Why does nature repeat the same forms over and over again? This is a question that has driven Dr. Mina Bissell‘s cancer research.
Her talk begins with a lesson in developmental genetics. From a fertilized egg, we develop unique tissues that create organs and the rest of the human body. There are between ten trillion and seventy trillion cells in the adult human body, and each one of those cells has the same genes as the fertilized egg. Yet during development in the womb–elbows, noses and feet as well as the brain and the pancreas form. Why is that? How does this observation relate to cancer?
Thinking Outside the Box
Dr. Bissell’s answer is form and function. When she began her research, and through much of her career, the dominant cancer theory has been that there is a single cancer gene (oncogene) in a single cell that is sufficient to cause cancer. Dr. Bissell saw a conflict between this theory and what she knew of developmental genetics. So she did experiments.
To test this theory, she and her research team used a blue marker to mark an oncogene. They put that oncogene in an embryo of a chicken. They let the embryo develop naturally. When they looked at the cells of the tissues, like in the developed embryo’s feathers, they found something very interesting. The oncogene was found in the feathers but no cancer developed.
Yet, in a petri dish, the oncogene makes cancer. The conclusion that Bissell drew was that “context and architecture” matter: “The microenvironment and the context that surrounds the cells actually are telling the cancer gene and the cancer cell what to do,” Dr. Bissell stated.
Importance of the Microenvironment
This finding led to further research on the microenvironment of human tissue, specifically that of the breast.
What is the microenvironment? This is the space around the cell or group of cells. In that space there can be extracellular matrix or ECM which is a collection of molecules thought to provide support to cell groups. There are also chemicals, nutrients and other cells in the microenvironment.
Bissell looked at the acinus, which is the place where breast milk is made. The acinus has an interesting structure, it looks like a little sack: a group of luminal epithelial cells (these are the cells that secrete milk) is held in place by myoepitheial cells and ECM (see diagram.)
Everyone thought that the ECM was inert–that it didn’t do anything but act as a scaffold or support for the acinus. Dr. Bissell asked, “What if this ECM does something else? What if it tells the nucleus of cells (where the genes are) what to do?”
The research team created ECM, like that which is found in the breast. In one experiment, they compared a group of mammary cells which they put into ECM with mammary cells not provided the ECM. The mammary cells (the breast cells–luminal epithelial cells and myoepithelial cells) placed in ECM organized and became acini–the structure that makes milk in the breast. The others cells just stayed in a lump, remaining disorganized.
With this information, the team got breast cancer cells (cancerous luminal epithelial and myoepithelial cells), put them in ECM to see if they could change those cells from cancerous to normal cells. Guess what? The breast cancer cells changed back into normal, healthy breast tissue. The ECM does something besides supporting and creating structure. It actually organizes tissue and it tells the genes in cells what to do. This microenvironmental element controls the growth of the cells and can regulate it so that it does not become cancerous.(<=Click to Tweet This)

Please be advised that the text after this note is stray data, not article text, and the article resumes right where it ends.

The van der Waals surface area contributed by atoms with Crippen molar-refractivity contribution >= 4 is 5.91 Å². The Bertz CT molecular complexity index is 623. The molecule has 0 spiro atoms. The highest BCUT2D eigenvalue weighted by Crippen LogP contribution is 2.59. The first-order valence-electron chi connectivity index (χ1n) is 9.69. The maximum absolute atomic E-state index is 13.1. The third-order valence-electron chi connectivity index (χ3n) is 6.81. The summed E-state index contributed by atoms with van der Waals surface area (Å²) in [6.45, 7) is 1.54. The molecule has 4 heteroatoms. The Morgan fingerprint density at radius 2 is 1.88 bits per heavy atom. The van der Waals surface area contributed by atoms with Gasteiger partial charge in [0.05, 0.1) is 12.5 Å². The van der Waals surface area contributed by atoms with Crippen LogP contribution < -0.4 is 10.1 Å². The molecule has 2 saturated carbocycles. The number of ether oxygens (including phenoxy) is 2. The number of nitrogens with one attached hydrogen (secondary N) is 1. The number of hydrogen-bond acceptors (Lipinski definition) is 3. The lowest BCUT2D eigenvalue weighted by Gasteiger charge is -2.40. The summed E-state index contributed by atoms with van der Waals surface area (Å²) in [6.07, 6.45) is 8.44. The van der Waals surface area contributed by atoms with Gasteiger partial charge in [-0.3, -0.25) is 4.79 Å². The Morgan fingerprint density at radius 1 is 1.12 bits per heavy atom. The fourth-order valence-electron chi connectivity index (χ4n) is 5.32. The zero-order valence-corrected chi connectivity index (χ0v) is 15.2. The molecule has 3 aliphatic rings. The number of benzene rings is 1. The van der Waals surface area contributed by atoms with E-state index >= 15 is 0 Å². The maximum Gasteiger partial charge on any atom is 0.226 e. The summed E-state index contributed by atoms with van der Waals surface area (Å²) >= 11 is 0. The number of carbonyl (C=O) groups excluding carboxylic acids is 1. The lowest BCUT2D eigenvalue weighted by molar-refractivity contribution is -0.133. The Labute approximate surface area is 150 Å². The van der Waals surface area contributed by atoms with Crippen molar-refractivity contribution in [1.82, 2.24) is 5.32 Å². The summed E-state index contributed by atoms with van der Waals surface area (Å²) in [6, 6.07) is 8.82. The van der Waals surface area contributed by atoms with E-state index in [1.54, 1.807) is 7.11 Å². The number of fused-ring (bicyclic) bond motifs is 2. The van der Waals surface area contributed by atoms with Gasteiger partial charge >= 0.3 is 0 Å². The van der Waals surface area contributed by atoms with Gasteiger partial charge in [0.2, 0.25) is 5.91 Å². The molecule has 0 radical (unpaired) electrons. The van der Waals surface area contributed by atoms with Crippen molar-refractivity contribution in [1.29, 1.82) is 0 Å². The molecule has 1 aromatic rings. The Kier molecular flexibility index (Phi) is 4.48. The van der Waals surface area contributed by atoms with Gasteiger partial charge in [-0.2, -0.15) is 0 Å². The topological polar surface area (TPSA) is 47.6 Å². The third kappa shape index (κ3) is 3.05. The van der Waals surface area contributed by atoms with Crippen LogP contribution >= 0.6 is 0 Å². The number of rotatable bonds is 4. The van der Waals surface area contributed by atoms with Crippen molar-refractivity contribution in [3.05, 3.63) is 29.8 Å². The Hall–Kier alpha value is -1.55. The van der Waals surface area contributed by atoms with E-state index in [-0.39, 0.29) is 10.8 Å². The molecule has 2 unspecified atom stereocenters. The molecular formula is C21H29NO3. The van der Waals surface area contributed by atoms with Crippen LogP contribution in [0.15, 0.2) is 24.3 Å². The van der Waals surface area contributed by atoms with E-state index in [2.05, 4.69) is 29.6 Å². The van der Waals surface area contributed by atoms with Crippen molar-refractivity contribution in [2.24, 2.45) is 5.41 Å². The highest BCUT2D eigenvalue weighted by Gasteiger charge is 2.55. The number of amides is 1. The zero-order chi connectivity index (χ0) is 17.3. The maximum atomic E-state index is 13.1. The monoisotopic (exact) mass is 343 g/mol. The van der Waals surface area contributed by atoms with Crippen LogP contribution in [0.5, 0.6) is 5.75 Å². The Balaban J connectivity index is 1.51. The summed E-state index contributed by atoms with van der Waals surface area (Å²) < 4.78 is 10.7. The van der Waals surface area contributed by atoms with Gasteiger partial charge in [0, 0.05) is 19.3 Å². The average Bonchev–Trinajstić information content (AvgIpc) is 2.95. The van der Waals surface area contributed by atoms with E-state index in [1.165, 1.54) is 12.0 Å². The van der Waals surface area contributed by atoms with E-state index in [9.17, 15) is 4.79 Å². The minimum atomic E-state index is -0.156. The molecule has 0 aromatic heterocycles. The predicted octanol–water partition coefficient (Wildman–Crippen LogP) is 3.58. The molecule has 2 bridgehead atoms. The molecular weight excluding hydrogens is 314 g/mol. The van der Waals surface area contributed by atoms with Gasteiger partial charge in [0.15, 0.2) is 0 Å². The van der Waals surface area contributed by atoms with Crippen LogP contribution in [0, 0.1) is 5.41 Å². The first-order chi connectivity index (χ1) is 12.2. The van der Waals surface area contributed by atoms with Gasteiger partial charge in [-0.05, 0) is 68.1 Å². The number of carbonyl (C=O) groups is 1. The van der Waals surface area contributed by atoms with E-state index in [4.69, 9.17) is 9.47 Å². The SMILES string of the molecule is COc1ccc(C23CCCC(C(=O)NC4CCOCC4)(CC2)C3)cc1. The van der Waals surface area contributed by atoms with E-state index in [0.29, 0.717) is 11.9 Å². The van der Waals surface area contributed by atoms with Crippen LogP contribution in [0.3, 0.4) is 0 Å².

As you can see, the microenvironment is extremely important. “Form and function interact reciprocally and dynamically,” Bissell states. In other words, if we can change cancer cells’ microenvironments back to that of normal cells, the cancer cells will change back into normal cells.(<=Click to Tweet This)
Too Much Glucose in Microenvironment
Bissell has continued to study the microenvironment of breast cells. She has asked, what if the microenvironment is out of balance? What if there is too much glucose in the microenvironment?
Epidemiological research has shown that excess glucose (sugar) in the blood (hyperglycemia) in obese patients and in diabetic patients results in higher risk of certain cancers. Bissell’s 2014 study may explain why.
When exposed to too much glucose, Bissell found that organized breast tissue–cells in acini (plural of acinus)– are more likely to become disorganized. The microenvironment, with the ECM structure, signaled to oncogenes in the cells to become active. Unregulated, cancerous growth occurred. But when the researchers reduced the glucose in the microenvironment of the breast cells, the acini became organized again–the cancerous cells became normal.(<=Click to Tweet This)
“To our knowledge, this is the first report in which changed glucose uptake alone has been shown to have such profound consequences on the behavior of nonmalignant and malignant epithelial cells.” Bissell and her team again moved research into cancer cell microenvironments further.
Why is this important to us? How can we use this information?
Since our cells are fed by our blood, the microenvironment that our cells live in is affected by what we eat and what we do. The amount of glucose in our blood can be controlled by our actions. For example, taking a thirty minute walk after eating can reduce blood sugar levels and burn off extra glucose. Counting calories, eating a high fiber diet and watching carbohydrate intake can help manage blood glucose levels.
As pointed out in an earlier post, reducing your weight and increasing your physical activity are associated with better outcomes for survivorship for those who have breast cancer. Dr. Bissell’s recent research seems to indicate that reductions in sugar intake, watching what you eat and increasing your physical activity may be instrumental in changing the microenvironment of your cells. (<=Click to Tweet This)